“The race is not given to the swift, nor the battle to the strong” Ecclesiastes 9:11
Have you ever had one of those days, you know, one of those “special” days, when you feel so in sync with God, yourself, and the world around you that it’s almost magical? You wish you could capture it, in all of its essence, for you know that tomorrow may be a totally different day with lessons of its own. I often have these days, but for now, I wish to focus on one in particular, during which I found myself confronted with some internal fears and doubts about my life. Being confronted with fear is one thing, but my question was more so related to now that I know what I know, what do I do about it? How do I change those things that I truly desire to change?
First off, I am in the business of change. I am a licensed professional counselor in private practice. Furthermore, I have been working in social and human services for over 20 years, so I like to think I know a little bit about change, good and bad. Because of this, I know firsthand how difficult change can be and not because I feel I can change others (I have long realized this is impossible and tiresome), but because I have watched others struggling to change even though they are armed with the tools and information I have given them. In short, change is difficult. Even more so, it can be scary. This scary feeling is the entire basis of this article.
While I thought about change, I began to question and explore the process of change itself. Even though change can and sometimes does happen in an instant, the change I am referring to is a deeply rooted, transformational change at the soul level and not simply a decision relating to changing lanes in traffic or choosing a new toothpaste brand. The change I am referring to often does not happen instantly. While the decision to change, the “aha” moment, may happen instantly, the process of change itself is much like that of a caterpillar going through metamorphosis. It can get hairy, scary, and ugly. So, as I pondered all of this, I asked the question: If change is a process (and I believe that it is), then what does one do in the meantime? What do you do while you are going through the process of change?
The answer that came to me was, “Pace yourself and breathe.” Could it really be that simple?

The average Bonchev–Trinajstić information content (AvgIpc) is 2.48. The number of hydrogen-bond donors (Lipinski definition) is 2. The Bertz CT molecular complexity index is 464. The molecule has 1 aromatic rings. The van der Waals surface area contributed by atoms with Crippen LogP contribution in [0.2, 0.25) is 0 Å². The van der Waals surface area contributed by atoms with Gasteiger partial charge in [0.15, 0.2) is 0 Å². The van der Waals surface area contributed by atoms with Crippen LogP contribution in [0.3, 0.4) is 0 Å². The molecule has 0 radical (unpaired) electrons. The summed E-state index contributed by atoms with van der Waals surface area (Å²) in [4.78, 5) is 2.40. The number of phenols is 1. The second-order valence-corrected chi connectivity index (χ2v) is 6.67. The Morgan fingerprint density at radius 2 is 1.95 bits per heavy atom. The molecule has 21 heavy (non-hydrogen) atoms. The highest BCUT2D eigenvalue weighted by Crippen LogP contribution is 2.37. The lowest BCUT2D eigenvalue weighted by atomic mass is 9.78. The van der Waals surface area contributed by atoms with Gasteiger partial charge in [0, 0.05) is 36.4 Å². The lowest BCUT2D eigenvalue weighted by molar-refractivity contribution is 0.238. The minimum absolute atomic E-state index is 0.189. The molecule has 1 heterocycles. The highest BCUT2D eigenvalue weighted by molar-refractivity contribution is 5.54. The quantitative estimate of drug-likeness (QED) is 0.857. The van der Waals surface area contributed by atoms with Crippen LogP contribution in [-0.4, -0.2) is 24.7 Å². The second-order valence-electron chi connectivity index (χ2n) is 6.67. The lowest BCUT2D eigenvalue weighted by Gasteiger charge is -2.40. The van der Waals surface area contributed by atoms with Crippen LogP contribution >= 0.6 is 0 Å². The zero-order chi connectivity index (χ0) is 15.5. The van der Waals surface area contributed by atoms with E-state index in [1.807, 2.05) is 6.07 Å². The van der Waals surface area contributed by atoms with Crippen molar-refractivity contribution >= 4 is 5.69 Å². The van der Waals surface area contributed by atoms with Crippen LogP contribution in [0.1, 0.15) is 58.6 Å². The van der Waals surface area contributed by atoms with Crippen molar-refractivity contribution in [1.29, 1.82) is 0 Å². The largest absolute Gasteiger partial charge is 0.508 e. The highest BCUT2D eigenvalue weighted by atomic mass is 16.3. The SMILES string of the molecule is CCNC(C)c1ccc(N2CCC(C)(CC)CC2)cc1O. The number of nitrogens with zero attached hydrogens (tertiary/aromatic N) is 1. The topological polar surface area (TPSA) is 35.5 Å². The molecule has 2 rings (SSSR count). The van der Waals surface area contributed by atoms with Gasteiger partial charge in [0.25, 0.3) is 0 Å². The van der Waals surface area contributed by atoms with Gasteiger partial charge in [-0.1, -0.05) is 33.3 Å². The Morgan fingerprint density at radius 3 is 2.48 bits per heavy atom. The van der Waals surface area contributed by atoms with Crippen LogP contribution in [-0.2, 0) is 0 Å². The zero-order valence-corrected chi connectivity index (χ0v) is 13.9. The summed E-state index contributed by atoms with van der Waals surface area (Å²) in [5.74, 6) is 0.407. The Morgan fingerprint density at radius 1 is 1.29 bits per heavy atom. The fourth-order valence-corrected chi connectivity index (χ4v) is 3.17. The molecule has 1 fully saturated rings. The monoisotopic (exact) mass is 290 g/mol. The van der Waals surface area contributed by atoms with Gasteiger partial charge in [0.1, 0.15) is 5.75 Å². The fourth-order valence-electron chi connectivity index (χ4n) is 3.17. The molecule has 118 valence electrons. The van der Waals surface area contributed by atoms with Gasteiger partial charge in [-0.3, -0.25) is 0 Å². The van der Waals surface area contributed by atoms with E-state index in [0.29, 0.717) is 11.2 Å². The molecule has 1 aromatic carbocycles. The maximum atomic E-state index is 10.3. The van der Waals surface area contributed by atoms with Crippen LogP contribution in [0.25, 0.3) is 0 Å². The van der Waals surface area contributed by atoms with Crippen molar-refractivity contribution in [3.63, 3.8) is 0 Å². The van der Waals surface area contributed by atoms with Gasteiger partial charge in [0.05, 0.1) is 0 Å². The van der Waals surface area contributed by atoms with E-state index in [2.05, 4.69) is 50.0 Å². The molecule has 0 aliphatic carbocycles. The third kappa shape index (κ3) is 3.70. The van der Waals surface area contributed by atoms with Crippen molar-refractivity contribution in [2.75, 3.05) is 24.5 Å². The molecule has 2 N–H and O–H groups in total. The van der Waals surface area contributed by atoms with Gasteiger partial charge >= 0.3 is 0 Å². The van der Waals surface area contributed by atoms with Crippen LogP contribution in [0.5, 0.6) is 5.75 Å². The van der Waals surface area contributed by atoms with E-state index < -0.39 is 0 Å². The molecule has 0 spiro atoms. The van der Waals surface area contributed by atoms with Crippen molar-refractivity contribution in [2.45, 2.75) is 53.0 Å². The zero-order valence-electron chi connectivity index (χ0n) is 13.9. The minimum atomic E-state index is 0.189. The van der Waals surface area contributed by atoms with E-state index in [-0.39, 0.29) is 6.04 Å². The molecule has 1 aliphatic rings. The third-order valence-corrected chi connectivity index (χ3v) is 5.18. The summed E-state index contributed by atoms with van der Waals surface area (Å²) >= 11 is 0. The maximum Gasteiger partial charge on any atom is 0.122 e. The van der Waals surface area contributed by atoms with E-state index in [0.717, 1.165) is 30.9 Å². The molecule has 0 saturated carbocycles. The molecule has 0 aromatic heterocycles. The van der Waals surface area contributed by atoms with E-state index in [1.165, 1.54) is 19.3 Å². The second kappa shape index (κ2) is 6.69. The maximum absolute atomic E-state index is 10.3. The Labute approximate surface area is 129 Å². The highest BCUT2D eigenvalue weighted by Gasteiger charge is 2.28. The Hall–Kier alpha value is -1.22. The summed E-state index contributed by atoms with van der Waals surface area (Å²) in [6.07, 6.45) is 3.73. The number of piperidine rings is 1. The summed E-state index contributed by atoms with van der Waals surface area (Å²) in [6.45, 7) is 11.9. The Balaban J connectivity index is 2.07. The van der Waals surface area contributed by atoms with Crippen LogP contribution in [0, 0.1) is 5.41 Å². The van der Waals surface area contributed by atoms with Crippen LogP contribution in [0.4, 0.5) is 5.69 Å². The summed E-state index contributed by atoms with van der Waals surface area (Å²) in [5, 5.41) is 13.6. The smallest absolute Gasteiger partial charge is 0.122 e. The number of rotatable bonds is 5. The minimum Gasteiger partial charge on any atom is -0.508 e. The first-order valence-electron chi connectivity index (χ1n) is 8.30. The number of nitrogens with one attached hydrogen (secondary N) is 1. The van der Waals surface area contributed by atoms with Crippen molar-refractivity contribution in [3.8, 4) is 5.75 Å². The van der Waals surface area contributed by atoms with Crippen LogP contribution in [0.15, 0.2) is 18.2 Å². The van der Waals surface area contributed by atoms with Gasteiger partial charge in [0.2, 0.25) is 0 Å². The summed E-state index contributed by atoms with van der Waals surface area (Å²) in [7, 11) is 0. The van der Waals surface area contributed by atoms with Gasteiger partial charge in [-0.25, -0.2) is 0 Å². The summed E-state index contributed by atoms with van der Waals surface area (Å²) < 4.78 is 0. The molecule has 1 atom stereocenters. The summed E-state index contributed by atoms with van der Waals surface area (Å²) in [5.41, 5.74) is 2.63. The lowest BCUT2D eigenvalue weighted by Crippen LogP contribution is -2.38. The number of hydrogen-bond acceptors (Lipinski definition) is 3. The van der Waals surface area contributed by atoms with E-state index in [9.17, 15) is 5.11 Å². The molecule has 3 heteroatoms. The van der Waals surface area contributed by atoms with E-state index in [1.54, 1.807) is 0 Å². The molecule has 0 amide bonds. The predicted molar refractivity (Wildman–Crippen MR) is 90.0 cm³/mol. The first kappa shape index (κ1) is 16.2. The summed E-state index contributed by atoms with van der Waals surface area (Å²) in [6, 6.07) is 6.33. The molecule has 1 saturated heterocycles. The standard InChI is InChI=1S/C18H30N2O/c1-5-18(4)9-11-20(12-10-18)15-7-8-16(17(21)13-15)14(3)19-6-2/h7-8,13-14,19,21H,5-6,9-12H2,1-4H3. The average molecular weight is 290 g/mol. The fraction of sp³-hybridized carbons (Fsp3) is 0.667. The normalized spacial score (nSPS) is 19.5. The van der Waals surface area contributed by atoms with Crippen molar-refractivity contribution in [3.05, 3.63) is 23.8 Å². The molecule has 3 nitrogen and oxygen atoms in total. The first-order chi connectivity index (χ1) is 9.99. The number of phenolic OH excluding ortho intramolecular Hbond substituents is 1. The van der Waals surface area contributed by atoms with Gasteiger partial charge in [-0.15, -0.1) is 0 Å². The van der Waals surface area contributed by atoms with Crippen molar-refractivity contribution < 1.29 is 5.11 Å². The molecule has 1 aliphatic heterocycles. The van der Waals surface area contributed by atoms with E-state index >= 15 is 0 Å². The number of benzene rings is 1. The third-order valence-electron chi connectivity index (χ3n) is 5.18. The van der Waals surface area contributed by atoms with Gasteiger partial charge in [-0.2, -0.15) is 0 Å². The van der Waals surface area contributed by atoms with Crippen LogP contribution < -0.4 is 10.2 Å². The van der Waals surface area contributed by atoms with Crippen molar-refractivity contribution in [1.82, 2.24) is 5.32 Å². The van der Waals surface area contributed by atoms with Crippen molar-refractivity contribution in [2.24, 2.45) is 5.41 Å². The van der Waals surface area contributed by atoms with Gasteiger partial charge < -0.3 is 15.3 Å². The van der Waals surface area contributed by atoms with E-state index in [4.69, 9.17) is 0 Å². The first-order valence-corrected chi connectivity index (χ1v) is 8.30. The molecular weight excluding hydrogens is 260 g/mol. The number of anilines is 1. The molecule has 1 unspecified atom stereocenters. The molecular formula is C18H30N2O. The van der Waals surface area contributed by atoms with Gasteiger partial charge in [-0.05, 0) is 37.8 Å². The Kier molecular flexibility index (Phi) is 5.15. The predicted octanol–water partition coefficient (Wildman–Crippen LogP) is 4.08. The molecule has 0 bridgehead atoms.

I recalled a time, not long ago, when I began teaching myself to distance run. Having been a sprinter for five years in high school, I had long decided that I was not a distance runner. So, when I set a goal to run for thirty minutes consistently, it was then that I learned the true meaning of pace yourself…and breathe.
Allow me to first say that I approached this decision in the same way I approached other things in my life. Much like my training and experience as a sprinter had taught me…I start, run fast, and try to finish first. I was good at this. I knew how to do it well, but I soon discovered that this tactic did not apply to distance running. Needless to say, I found myself exhausted and struggling to breathe in the first five minutes. Looking at the other runners around me, I wondered if they had a special gift which I did not possess.
Determined, I continued to pursue my goal by running in five-minute intervals, until I was able to complete fifteen consecutive minutes. I was elated, yet also nervous that this was as good as I would get. I continued to stay at this level for weeks until one day something inside pushed me to keep going after I reached the fifteen-minute mark. I didn’t think I would make it. My legs ached, my lungs hurt and I thought I must not have had on the right clothes or shoes because I felt heavy and clumsy. Nevertheless, I persevered and ended up running for twenty full minutes. Now that I knew I could do twenty minutes, I began increasing my time minute by minute until eventually, I hit my thirty-minute goal.
The funny thing was that by this time, my goal no longer mattered to me. I found joy in the sheer act of running itself, and I began to think that maybe this is what change and life are all about. Every day since then, I have come to realize that there is no end goal in life, no finish line, and no destination. The real joy in life, I’ve found, is in living it day after day, and that change is the process of life unfolding minute by minute, breath by breath. No matter how difficult life is at times and how challenging change seems to be, trust that you and I are a part of a wonderful process that is continually occurring. And if whenever you feel as if you can’t go another step – your legs ache, your lungs hurt, and you feel heavy and clumsy – remember to pace yourself…and breathe.
This feature was submitted by Giovanna Geathers.
Giovanna Geathers is a licensed psychotherapist and CEO of Touchstone Counseling & Coaching in which provides mental and emotional health services to youth, couples, families, and adults. She is also a powerhouse speaker and life coach who facilitates seminars, conferences, retreats, training, workshops and she is the founder of The Breathe Women’s Retreat and The Breathe Women’s Conference. In 2017, she released her first book on relationships entitled, Why Am I Still Single and she hosts a weekly radio talk show called Heart & Soul. She is also a married mother of two who loves to read, write, and travel.
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